The dock and shoreline area of the former Rayonier Mill site is shown in Port Angeles in August. (Dave Pitman/Olympic Aerial Solutions)

The dock and shoreline area of the former Rayonier Mill site is shown in Port Angeles in August. (Dave Pitman/Olympic Aerial Solutions)

Open house slated on $24 million cleanup of Rayonier site

Gathering set for Wednesday in Port Angeles

PORT ANGELES — The decades-old Rayonier pulp mill site cleanup is back on the public’s radar with an estimated $24 million cleanup plan.

The state agency coordinating the effort to rid the parcel and adjacent waters of pollution is hosting an open house Wednesday on the most recent iteration of the industrial site’s future — and Rayonier officials will be in attendance.

The 6:30 p.m. to 8:30 p.m. meeting is at Olympic Medical Center’s Linkletter Hall, 939 Caroline St., Port Angeles.

Ecology will explore the agency’s newly devised cleanup options for the 75-acre upland area, a portion of which did not contain industrial buildings, and for the mill-stained waters of Port Angeles Harbor.

“It’s been a long road, and it’s still a long road ahead, but I feel like a lot of things are coming together,” Rebecca Lawson, state Department of Ecology southwest region manager, said Monday.

The Cleanup Alternatives Evaluation Report, also called Volume 3 of a series of technical reports on the cleanup, will be the focus of Wednesday’s meeting.

It was preceded by the Upland Data Summary Report (Volume 1) and Marine Data Summary Report (Volume 2).

The three reports, a fact sheet and other Ecology information on the cleanup can be viewed at

The fact sheet has more than a dozen links to all things Rayonier cleanup.

“It will probably be five to seven construction seasons to get all this work done,” Lawson said.

“That’s probably one of the things we’ll touch on at the public meetings, to manage expectations.”

Dock and jetty removal in tandem with sediment mitigation could start in 2021, the beginning of the five- to seven-year window, Lawson said.

Lawson said annual work periods are restricted by “fish window” protections for migrating salmon that limit in-water work for several months every year, the same kinds of restrictions that held up construction of the submarine escort vessel pier at Ediz Hook.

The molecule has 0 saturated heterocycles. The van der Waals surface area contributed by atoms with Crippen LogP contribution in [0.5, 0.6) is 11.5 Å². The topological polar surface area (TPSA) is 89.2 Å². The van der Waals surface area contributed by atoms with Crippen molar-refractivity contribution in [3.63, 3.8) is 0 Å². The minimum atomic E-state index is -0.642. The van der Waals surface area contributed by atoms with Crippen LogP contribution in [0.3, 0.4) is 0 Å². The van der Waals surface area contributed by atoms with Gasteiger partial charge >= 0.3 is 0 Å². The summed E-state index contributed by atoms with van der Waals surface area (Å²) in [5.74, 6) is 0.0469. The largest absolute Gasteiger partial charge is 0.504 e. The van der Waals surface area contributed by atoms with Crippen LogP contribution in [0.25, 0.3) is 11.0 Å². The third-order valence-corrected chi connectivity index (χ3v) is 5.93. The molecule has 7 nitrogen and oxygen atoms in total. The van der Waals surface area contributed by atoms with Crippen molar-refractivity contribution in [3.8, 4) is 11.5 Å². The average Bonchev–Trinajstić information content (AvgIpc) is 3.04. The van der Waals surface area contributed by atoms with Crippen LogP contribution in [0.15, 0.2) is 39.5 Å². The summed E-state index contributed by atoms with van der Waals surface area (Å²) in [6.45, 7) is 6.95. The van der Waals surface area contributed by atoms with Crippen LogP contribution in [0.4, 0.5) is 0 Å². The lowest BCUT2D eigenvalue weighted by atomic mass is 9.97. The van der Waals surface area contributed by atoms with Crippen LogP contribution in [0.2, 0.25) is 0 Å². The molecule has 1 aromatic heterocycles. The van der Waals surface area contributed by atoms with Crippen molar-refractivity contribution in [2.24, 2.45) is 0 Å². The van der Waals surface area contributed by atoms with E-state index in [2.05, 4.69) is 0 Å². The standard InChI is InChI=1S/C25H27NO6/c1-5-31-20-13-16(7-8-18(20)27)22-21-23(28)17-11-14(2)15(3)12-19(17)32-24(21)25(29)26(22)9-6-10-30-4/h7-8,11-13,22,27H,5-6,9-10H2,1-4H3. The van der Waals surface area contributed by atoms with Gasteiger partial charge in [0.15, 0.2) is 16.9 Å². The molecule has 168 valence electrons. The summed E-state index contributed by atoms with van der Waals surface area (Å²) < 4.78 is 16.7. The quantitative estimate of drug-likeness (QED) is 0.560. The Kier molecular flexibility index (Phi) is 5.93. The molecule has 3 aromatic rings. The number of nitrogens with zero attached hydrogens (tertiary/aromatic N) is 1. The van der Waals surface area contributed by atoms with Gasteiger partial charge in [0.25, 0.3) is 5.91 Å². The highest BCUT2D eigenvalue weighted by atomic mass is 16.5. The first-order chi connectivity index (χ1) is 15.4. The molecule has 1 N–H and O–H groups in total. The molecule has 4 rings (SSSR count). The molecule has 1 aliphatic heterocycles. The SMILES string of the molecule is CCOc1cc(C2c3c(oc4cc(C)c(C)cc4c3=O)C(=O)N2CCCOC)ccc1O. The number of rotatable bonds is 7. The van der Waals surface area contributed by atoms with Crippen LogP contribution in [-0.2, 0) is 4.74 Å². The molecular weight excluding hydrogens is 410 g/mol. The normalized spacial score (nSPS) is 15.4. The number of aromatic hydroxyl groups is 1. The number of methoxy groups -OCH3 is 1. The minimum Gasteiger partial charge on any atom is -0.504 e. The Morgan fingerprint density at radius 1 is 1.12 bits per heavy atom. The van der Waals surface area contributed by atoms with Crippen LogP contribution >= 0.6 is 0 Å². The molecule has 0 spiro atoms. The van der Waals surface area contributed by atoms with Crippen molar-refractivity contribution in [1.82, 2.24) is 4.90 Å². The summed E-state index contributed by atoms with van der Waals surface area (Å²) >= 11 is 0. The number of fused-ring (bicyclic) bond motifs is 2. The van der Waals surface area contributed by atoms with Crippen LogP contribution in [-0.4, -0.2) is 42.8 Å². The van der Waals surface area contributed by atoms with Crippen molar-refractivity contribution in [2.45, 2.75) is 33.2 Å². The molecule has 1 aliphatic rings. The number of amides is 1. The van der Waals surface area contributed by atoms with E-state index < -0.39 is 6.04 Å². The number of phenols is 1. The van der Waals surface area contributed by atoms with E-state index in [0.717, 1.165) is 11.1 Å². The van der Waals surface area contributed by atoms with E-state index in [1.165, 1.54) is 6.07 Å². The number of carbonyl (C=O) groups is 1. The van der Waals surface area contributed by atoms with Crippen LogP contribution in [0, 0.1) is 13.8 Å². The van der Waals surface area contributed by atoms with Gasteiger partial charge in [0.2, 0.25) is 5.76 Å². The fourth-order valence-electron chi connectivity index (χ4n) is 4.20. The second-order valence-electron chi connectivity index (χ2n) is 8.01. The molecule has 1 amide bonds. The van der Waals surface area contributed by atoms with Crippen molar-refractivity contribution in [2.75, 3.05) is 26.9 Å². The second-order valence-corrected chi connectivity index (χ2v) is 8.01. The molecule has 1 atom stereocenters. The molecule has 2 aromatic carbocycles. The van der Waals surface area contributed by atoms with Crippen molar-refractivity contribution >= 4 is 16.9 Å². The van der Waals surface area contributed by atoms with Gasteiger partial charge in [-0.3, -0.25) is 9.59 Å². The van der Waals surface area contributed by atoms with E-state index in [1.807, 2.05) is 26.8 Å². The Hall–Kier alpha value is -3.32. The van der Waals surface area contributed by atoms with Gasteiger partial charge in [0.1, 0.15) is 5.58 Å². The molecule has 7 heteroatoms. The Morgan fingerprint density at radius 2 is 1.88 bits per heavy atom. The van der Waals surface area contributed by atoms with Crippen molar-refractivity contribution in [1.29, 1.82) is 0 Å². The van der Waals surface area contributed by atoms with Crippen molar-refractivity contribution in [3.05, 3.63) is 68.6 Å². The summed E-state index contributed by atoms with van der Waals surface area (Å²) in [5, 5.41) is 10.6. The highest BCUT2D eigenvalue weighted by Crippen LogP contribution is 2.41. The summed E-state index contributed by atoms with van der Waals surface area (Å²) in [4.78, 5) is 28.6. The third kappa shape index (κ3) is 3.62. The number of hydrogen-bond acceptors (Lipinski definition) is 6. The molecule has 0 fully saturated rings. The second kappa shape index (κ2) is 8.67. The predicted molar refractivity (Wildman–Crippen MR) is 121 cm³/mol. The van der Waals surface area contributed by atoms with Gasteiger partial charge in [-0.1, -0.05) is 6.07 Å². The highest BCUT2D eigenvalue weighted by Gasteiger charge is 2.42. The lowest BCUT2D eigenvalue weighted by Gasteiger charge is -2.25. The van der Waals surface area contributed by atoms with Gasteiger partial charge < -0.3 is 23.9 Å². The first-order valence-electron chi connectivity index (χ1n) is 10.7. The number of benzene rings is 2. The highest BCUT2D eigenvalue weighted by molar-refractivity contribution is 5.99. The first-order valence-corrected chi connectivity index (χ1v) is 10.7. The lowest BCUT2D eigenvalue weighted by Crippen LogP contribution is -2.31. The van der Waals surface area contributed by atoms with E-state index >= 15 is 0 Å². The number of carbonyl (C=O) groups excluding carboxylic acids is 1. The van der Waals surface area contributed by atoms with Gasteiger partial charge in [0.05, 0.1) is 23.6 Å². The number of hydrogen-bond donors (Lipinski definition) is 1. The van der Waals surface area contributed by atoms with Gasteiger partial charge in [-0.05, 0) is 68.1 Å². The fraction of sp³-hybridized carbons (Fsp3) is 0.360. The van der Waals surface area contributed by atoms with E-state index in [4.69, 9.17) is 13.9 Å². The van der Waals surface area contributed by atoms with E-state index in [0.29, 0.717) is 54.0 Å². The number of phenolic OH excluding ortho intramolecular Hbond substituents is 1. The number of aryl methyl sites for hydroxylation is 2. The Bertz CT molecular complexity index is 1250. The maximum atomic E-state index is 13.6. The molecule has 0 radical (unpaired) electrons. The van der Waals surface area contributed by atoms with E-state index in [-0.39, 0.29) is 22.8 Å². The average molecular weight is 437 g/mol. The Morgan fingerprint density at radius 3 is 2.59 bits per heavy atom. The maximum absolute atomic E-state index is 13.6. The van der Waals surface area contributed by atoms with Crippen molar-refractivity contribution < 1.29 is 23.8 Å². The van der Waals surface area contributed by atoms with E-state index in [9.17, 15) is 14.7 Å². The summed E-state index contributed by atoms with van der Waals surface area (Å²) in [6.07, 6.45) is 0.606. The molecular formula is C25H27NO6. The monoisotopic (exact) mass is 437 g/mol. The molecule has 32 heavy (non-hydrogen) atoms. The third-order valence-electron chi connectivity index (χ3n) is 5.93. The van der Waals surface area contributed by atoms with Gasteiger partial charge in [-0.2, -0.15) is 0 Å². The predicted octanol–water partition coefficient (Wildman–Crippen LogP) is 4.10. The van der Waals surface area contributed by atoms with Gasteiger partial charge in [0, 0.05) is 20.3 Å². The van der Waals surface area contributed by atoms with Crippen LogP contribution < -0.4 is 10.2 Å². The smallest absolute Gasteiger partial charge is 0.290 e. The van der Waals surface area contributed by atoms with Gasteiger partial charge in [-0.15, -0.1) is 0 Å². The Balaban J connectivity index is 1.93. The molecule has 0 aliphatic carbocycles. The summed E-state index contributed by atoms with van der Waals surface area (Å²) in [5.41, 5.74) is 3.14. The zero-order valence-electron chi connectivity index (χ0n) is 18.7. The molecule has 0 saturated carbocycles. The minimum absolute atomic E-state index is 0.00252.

The Rayonier site was pocketed with PCBs, dioxins and other toxic substances that also have contaminated sediment in the 1,325 acres of eastern Port Angeles Harbor that the company is responsible for cleaning up.

Preferred cleanup options include dredging the harbor floor and capping upland pockets of pollution, according to Volume 3.

The $24 million cost will be borne by Rayonier, Lawson said.

That does not include what Rayonier has already spent since 2000 on cleanup, which was not available Monday.

Volume 3 calls for excavating 0.5 acres of mill site to more than 1 foot deep and 10 acres to 1 foot on waterfront mill property on an industrial portion that is primarily covered with cement.

It sits behind a tall fence that separates the parcel from the Olympic Discovery Trail.

An additional 10 acres would be capped to stifle pollutants that have lingered despite Rayonier’s removal of what company officials told Peninsula Daily News in 2009 was 20,000 tons of low-level contaminated soil.

“We have some lower concentrations that are still above our cleanup level,” Lawson said Monday.

The meeting Wednesday will consist of a half-hour open house for one-on-one questions and answers followed by an hourlong presentation and closing with a second half-hour open house.

In 2014, Rayonier Advanced Materials Inc., the owner of the site, split off from Rayonier Inc., taking ownership of the property 2 miles east of downtown Port Angeles.

Two company representatives were on their way to the meeting Monday, company spokesman Eric Johnson said Monday.

Johnson said Carla Yetter, vice president of environmental and regulatory affairs, and Warren Snyder, environmental engineering senior manager, will not take part in Ecology’s presentation but will be present for the open-house sessions.

Public comments on Volumes 1, 2 and 3 are being accepted through Oct. 28 and can be made by accessing the fact sheet at

The mill, which opened in 1930, shut down March 1, 1997.

Cleanup to address 67 years of pollution is being handled by Ecology with oversight by the EPA.

The site includes a Klallam tribal cemetery dating to the 1800s or earlier.


Senior Staff Writer Paul Gottlieb can be reached at 360-452-2345, ext. 55650, or at [email protected].

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